Community News

County supervisors support creating child welfare board

San Diego County supervisors took a major step March 12 toward creating a board that will focus on better care for abused or neglected children.

The board unanimously voted on first reading to create the Child and Family Strengthening Advisory Board of San Diego County, which would absorb duties now held by the county Child Abuse Prevention Coordinating Council and work closely with the Polinsky Children’s Center Advisory Board and the San Diego County Foster Care Services Committee.

Supervisors will vote on formally adopting the ordinance at their March 26 meeting.

According to the county’s Health & Human Services Agency, a new board supports the Live Well San Diego vision “by ensuring services are provided to strengthen families so that children and families are healthy, safe and thriving.”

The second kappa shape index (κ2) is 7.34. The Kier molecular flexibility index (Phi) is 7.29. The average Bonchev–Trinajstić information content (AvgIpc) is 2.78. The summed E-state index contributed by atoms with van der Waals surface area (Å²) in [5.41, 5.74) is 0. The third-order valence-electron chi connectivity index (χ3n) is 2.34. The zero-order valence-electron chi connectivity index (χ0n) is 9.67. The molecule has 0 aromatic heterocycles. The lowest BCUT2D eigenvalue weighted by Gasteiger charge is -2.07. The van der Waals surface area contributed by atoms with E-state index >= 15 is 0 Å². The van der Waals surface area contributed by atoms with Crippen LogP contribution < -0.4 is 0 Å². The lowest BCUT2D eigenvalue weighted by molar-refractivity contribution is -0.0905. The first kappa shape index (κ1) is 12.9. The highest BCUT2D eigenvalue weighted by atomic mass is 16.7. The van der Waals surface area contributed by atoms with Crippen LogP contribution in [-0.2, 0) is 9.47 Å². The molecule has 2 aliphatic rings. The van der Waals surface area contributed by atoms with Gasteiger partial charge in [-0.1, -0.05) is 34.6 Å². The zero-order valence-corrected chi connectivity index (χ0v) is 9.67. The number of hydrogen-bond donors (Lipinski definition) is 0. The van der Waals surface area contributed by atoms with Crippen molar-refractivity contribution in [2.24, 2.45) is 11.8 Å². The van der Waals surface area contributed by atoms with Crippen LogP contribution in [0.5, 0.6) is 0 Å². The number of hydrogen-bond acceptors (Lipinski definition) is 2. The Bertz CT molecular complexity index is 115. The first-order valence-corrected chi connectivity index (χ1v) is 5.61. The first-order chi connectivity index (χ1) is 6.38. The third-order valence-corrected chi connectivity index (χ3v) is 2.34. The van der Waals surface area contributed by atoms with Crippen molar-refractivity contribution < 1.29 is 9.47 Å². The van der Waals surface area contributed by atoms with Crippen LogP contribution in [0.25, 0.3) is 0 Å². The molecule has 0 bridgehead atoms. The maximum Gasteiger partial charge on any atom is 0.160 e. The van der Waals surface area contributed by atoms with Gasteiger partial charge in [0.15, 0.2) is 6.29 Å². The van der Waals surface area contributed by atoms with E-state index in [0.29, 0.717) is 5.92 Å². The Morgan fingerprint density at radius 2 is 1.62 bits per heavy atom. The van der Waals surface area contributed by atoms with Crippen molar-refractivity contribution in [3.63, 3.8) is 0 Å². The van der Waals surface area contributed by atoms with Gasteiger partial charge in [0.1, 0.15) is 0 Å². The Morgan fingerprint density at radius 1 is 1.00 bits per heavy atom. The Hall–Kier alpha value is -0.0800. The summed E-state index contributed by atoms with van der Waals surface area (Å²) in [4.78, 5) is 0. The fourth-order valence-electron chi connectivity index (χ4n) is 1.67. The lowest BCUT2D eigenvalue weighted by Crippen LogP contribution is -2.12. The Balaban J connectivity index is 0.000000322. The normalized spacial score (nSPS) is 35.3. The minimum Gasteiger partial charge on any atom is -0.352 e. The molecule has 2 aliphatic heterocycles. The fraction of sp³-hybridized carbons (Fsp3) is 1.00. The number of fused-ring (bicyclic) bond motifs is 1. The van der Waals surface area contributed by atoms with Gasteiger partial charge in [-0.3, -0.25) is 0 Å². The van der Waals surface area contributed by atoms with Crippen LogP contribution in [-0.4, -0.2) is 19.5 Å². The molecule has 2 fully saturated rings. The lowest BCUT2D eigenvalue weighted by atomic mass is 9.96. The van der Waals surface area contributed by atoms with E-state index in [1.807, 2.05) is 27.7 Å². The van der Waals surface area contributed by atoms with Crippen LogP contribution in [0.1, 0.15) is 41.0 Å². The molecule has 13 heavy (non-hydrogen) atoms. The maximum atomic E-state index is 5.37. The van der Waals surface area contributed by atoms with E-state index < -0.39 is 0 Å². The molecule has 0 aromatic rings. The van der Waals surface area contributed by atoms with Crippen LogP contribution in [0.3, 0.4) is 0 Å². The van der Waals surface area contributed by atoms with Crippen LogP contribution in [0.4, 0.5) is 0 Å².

Before the vote, Chairwoman Dianne Jacob recommended her colleagues Greg Cox and Nathan Fletcher to be co-chairs of the advisory board.

Helen Robbins-Meyer, county chief administrative officer, said last fall a temporary working group began looking at ways to help the county reach a standard of excellence in its child-welfare services. 

Young trauma victims can sometimes find themselves in a system without the necessary wrap-around services, she said.

“We want to establish a culture where the court listens closely to children, where foster parents are heard,” Robbins-Meyer said. “The county needs to foster these changes, but needs guidance from experts to keep a 360-degree perspective.”

Cox said that moving forward, it will be important for the new board to feature diverse perspectives when it comes to caring for children.

Supervisor Jim Desmond, who was also supportive, said that if even “one child falls through the cracks, it’s one too many.”

Several spoke in favor of a new advisory board, including Jeff Wiemann, executive director of Angels Foster Family Network. 

He said the board would provide better transparency, support social workers and hold child-welfare advocates accountable.

— City News Service

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